Balochistan has long been a hard place to practise journalism mainly because of a restraining atmosphere for freedom of expression and a restless security situation. However, after recent threats hurled by Baloch militant groups for not giving sufficient space in media, journalist activities and the distribution of newspapers have been suspended and in the entire Baloch region of the province.
Also, journalists, media workers and newspaper vendors have found themselves in an untenable situation because of the multi-dimensional sources of pressure around them.
This was the crux of a discussion organised by the Human Rights Commission of Pakistan (HRCP) at its Karachi office on Saturday to discuss the overall situation regarding the freedom of press in Balochistan.
Asad Iqbal Butt, the HRCP’s vice-chairperson presided over the meeting, in which a number of journalists, civil society and rights activists participated.
Anwar Sajdi, editor of daily Intikhab, a most influential newspaper in the province’s Baloch belt, said it had become very difficult to journalists to work in such an oppressive environment. “On the one side, judiciary, law enforcement agencies and civilian government have been pressuring us not to give converge of activities and statements of proscribed insurgent groups, and on the other side, militant outfits have been threatening and attacking us for not giving space. We are caught between them.”
Sajdi also complained that instead of providing security, law enforcement agencies had been harassing journalists by registering cases against them by declaring them facilitators of banned insurgent groups.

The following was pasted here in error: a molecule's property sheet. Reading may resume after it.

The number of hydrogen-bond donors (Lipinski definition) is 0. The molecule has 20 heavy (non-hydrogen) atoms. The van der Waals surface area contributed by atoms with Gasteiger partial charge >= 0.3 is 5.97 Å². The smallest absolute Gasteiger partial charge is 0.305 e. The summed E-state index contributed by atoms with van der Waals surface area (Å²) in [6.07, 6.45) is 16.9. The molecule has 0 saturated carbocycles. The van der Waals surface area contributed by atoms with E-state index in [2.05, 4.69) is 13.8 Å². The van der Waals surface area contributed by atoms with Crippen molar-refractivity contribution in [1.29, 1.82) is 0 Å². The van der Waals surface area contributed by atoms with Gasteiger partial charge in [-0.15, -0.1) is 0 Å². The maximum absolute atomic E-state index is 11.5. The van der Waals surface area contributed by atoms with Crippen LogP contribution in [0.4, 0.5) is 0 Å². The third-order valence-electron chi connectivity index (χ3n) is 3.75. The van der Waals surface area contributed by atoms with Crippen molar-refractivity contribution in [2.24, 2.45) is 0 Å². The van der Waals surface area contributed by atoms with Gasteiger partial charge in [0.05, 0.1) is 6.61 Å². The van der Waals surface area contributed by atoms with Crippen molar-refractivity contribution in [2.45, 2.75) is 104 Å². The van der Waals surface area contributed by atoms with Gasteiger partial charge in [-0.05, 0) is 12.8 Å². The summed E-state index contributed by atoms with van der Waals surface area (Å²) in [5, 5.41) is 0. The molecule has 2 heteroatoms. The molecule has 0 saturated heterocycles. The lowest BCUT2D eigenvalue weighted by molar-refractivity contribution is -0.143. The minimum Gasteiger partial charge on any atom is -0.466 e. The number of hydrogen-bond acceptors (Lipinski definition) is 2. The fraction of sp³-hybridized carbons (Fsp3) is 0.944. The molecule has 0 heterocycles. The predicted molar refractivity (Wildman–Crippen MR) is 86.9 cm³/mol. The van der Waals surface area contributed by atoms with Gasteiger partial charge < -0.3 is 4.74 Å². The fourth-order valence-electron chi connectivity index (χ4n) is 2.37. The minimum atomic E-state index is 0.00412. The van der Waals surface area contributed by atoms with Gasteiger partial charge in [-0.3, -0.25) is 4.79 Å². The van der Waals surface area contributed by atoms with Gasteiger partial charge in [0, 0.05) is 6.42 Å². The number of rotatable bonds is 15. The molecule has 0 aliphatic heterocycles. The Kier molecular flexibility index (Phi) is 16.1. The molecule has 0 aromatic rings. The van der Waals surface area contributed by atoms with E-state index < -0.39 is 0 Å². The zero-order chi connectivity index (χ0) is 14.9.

The banned insurgent groups had expressed reservations about the media coverage of their activities and issued an ultimatum to stop the distribution of newspapers by October 24.
Arif Siddiq Baloch, who manages Azadi and Balochistan Express dailies, said that after the ultimatum, the distribution of newspapers in the province’s Baloch areas had completely been suspended. “It is not only journalists this time who are under threat but hawkers have also come under attack. Because of it, the livelihood of more than 10,000 people associated with the newspapers in various forms, such as reporters, subeditors, distributors, hawkers and transporters, has been affected,” he said.
He further stated that the government had also stopped giving advertisements to certain newspapers. Urging the government to respect press freedom in Balochistan, the HRCP’s Butt said journalists in the province faced numerous security threats and this made their work even harder. “Similar to journalists, human rights activists who monitor rights abuses were also killed in Balochistan. The HRCP has lost a number of its active members in the province.”
Butt said the state had managed to stop the flow of information because most media persons and individuals increasingly reverted to self-censorship. Dr Tausif Ahmed Khan, senior academic and journalist, said the state had been doing experiment in Balochistan by curbing the freedom of press. “After it, they will enforce such restrictions in the entire country.” Dr Khan alleged that the recent attack on The News investigative reporter Ahmed Noorani was also part of the state’s efforts to restrain the media freedom.